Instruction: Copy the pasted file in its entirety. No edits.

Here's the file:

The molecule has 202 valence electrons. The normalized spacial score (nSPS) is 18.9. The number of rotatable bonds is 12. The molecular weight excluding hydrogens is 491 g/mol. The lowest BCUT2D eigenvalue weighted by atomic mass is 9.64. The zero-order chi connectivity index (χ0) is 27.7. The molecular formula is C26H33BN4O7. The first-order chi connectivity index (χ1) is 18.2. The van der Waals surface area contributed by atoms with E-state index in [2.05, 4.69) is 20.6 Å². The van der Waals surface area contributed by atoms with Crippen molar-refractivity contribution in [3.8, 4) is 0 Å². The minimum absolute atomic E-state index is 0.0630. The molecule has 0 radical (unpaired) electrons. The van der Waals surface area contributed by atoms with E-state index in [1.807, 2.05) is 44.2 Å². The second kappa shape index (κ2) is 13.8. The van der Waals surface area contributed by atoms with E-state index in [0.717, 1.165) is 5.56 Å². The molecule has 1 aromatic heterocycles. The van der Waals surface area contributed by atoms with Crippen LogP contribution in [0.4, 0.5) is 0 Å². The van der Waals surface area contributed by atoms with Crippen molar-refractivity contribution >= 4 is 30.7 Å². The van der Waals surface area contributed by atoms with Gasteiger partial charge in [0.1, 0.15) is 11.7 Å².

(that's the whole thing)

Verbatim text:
The molecule has 202 valence electrons. The normalized spacial score (nSPS) is 18.9. The number of rotatable bonds is 12. The molecular weight excluding hydrogens is 491 g/mol. The lowest BCUT2D eigenvalue weighted by atomic mass is 9.64. The zero-order chi connectivity index (χ0) is 27.7. The molecular formula is C26H33BN4O7. The first-order chi connectivity index (χ1) is 18.2. The van der Waals surface area contributed by atoms with E-state index in [2.05, 4.69) is 20.6 Å². The van der Waals surface area contributed by atoms with Crippen molar-refractivity contribution in [3.8, 4) is 0 Å². The minimum absolute atomic E-state index is 0.0630. The molecule has 0 radical (unpaired) electrons. The van der Waals surface area contributed by atoms with E-state index in [1.807, 2.05) is 44.2 Å². The second kappa shape index (κ2) is 13.8. The van der Waals surface area contributed by atoms with E-state index in [0.717, 1.165) is 5.56 Å². The molecule has 1 aromatic heterocycles. The van der Waals surface area contributed by atoms with Crippen LogP contribution in [0.4, 0.5) is 0 Å². The van der Waals surface area contributed by atoms with Crippen molar-refractivity contribution >= 4 is 30.7 Å². The van der Waals surface area contributed by atoms with Gasteiger partial charge in [0.1, 0.15) is 11.7 Å².